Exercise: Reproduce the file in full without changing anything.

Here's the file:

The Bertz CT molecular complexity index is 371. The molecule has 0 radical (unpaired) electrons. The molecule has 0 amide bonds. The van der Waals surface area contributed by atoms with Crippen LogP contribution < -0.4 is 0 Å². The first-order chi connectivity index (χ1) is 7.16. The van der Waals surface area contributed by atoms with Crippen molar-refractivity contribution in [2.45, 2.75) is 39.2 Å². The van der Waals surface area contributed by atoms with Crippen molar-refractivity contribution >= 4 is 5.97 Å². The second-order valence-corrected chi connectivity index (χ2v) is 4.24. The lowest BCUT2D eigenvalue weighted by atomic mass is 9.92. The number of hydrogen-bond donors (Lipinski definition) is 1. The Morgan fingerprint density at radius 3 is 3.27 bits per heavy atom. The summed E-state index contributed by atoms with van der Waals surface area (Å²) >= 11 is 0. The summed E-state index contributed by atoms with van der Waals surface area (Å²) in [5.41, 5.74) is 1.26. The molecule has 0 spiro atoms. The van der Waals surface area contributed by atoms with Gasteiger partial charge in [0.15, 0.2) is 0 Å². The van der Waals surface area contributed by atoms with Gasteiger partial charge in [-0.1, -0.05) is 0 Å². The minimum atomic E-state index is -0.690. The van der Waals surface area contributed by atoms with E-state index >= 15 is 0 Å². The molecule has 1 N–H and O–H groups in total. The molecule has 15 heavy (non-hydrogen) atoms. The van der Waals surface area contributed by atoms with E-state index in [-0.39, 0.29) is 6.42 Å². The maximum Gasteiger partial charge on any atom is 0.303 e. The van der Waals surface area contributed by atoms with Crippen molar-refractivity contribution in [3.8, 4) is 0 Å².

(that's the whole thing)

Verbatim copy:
The Bertz CT molecular complexity index is 371. The molecule has 0 radical (unpaired) electrons. The molecule has 0 amide bonds. The van der Waals surface area contributed by atoms with Crippen LogP contribution < -0.4 is 0 Å². The first-order chi connectivity index (χ1) is 7.16. The van der Waals surface area contributed by atoms with Crippen molar-refractivity contribution in [2.45, 2.75) is 39.2 Å². The van der Waals surface area contributed by atoms with Crippen molar-refractivity contribution >= 4 is 5.97 Å². The second-order valence-corrected chi connectivity index (χ2v) is 4.24. The lowest BCUT2D eigenvalue weighted by atomic mass is 9.92. The number of hydrogen-bond donors (Lipinski definition) is 1. The Morgan fingerprint density at radius 3 is 3.27 bits per heavy atom. The summed E-state index contributed by atoms with van der Waals surface area (Å²) >= 11 is 0. The summed E-state index contributed by atoms with van der Waals surface area (Å²) in [5.41, 5.74) is 1.26. The molecule has 0 spiro atoms. The van der Waals surface area contributed by atoms with Gasteiger partial charge in [0.15, 0.2) is 0 Å². The van der Waals surface area contributed by atoms with Gasteiger partial charge in [-0.1, -0.05) is 0 Å². The minimum atomic E-state index is -0.690. The van der Waals surface area contributed by atoms with E-state index >= 15 is 0 Å². The molecule has 1 N–H and O–H groups in total. The molecule has 15 heavy (non-hydrogen) atoms. The van der Waals surface area contributed by atoms with E-state index in [-0.39, 0.29) is 6.42 Å². The maximum Gasteiger partial charge on any atom is 0.303 e. The van der Waals surface area contributed by atoms with Crippen molar-refractivity contribution in [3.8, 4) is 0 Å².